Looks like Chance the Rapper will have to wait to get his first No. 1 album. And, based on fans’ reactions, he only has his happiness to blame.
Meanwhile, the rapper NF, whose album The Search explores every sorrowful emotion known to man, racks up his second No. 1 in less than two years as his latest debuts at the top with 130k equivalent album units (84k of those in album sales), vs. Chance’s The Big Day which came in at No. 2 with 108k total units (80k in streaming equivalent units).
Numbers translation: Chance won the streaming battle, but NF (real name Nathan Feuerstein) triumphed overall by having his fans actually go out and buy or download his entire album, which, when combined with his streaming numbers, was enough to pass Chance and place him at the top.
NF first hit No. 1 with his last release, 2017’s Perception. The closest Chance has come to the top before now was with his last mixtape Coloring Book, which peaked at No. 8 in 2016.
Both NF’s and Chance’s numbers have grown since their last releases, with NF’s Perception only securing 55,000 total units when it debuted at the top in October 2017. The new album’s consumption represents more than double that total.
Meanwhile Chance’s Coloring Book entered at No. 8 the year before with about 38,000 equivalent units (based solely on streams as the album wasn’t available in any other format upon its release). His growth in consumption since then has also doubled when accounting only for streaming.
As far as we know, there was an equal playing field for both artists as each new album benefited from huge marketing campaigns by their respective labels, with each product being helped by merchandise tie-ins and concert tour ticket redemptions.
Chance’s Big Day, however, was essentially doomed by negative reviews – about, among other things, being overly positive (although this writer found the album’s upbeat and positive vibe to be refreshing and gave it a favorable grade, not to mention a premature No. 1 prediction).
Other folks, including some of the fellow Chicagoan’s own fans, thought the album was too positive, even bordering on inauthenticity as Chance rapped about the joys of love, overcoming relationship hurdles in his marriage and, of all things to be happy about, his new fatherhood status.
And while not all of Chance’s album was pie-in-the-sky, it certainly contained a healthy mix of emotions and circumstances – good and bad – that explored the range of feelings a man with a new family can have over the course of any big day.
On the other hand, NF, whose young life has seen its share of challenges, including a mother who died from an opioid overdose, bares his troubled soul for all to see throughout the entirety of his aptly titled The Search. His whole album is full of thoughtful introspection, but it also comes across as a painstaking quest for happiness in a world from which he has derived only stress and grief.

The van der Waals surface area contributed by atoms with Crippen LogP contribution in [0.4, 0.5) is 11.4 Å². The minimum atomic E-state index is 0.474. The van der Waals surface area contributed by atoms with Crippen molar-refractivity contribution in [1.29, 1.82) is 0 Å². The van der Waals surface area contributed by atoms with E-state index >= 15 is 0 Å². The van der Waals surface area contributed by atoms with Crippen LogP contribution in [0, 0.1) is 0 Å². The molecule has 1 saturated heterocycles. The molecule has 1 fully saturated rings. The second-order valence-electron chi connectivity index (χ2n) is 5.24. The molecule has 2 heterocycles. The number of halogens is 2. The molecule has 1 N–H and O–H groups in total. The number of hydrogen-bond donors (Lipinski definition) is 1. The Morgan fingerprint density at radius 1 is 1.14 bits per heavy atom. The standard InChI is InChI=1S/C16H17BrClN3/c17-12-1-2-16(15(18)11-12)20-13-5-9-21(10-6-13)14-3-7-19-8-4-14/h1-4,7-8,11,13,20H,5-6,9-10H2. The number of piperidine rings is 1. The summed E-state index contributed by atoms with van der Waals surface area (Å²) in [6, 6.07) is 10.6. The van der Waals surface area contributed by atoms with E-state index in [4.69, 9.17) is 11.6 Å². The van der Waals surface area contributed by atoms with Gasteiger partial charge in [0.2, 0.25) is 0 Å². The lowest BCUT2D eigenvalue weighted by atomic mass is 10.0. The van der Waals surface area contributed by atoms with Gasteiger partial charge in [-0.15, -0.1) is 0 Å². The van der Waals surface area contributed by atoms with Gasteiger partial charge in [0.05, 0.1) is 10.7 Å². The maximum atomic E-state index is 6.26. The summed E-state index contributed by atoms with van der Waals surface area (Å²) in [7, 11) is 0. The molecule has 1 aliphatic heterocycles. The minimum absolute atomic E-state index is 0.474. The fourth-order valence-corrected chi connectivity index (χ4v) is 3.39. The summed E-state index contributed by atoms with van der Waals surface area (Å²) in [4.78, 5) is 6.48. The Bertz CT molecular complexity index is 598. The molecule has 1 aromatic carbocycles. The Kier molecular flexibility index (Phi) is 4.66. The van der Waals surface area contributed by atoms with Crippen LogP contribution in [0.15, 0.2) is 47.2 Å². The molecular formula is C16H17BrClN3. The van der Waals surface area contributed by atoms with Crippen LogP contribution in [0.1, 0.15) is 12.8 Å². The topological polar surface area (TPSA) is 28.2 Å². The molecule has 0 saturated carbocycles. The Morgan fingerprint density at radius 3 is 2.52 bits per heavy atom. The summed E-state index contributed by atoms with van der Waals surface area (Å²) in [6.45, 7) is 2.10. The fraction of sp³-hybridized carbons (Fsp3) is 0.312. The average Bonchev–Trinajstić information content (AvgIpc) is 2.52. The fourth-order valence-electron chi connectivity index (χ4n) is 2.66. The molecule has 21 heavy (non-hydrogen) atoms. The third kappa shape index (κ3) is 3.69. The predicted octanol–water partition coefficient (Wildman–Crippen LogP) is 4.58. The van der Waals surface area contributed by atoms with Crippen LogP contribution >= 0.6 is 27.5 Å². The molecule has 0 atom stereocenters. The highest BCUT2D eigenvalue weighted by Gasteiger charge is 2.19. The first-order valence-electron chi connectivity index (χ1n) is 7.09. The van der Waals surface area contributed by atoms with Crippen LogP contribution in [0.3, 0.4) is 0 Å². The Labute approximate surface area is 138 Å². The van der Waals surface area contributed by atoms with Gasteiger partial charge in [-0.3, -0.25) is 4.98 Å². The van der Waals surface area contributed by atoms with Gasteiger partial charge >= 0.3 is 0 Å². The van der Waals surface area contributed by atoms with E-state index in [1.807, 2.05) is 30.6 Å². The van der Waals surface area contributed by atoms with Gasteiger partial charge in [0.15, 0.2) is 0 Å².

So let’s get this straight: a young black man from Chicago’s south side and barely 26 years old raps about coming out of the ‘hood and making something positive out of his situation gets roundly criticized by hip-hop fans, with some even calling it the worst album they’ve heard this year (I’m sure they’ve actually heard far worse).
While, in the same hip-hop universe, a young white guy releases an album of 20 tracks – all of which immerse themselves in dark, at times menacing themes about suicide, depression, insecurity, imperfection, unhappiness, untrustworthiness, regret and just being plain stressed out – and his fans shower him with nearly unanimous praise for keeping it painfully real?
There’d be a world of irony in that dichotomy if it weren’t so sadly reflective of issues plaguing young people of many demographics right now – black, white, brown, male or female.
Don’t get me wrong, NF’s album is instadope (a phrase I coined meaning my reaction is based on just one or two listens). The title track definitely kicks things off nicely and there are moments of greatness contained throughout.
At various times on The Search, the rapper‘s beats and flows rival that of anyone in the game right now (with some fans unfairly and perhaps insensitively comparing the young MC to another white rapper, Eminem).
And, admittedly, it’s good to see someone triumph in the rap game without cursing, promoting drugs and violence, or denigrating women with misogyny in his lyrics (NF does none of that).
But it’s hard to listen to The Search all the way through and not feel more depressed than you were before you started – the possible exception being the song that serves as both the album’s sixth and closing tracks, “Time,” whose lyrics offer The Search’s only possible glimmer of hope (in the wake of a bad relationship). Maybe the producers felt “Time” was so positive they had to include it twice.
The world is indeed a heavy place right now, especially in the wake of a week that saw multiple mass killings in California, Texas and Ohio at the hands of men whose lives were likely over before they pulled the first trigger. In a nation grappling with issues of race and division, opioid addiction, depression and suicide, and other social issues, it’s not surprising that much of today’s popular music, especially but not exclusively hip-hop, comes from equally dark places.
Perhaps NF taps into the mood of a hip-hop nation whose angst about life’s toughest issues mirrors that depicted in his lyrics, and who feel the need to hear from an artist whom they believe can best identify with or at least explain their plight in life.
Apparently, NF did that better than Chance the Rapper did this past week.
At least that’s what the latest chart numbers suggest.
DJRob is a freelance blogger who covers R&B, hip-hop, pop and rock genres – plus lots of music news and current stuff! You can follow him on Twitter @djrobblog.
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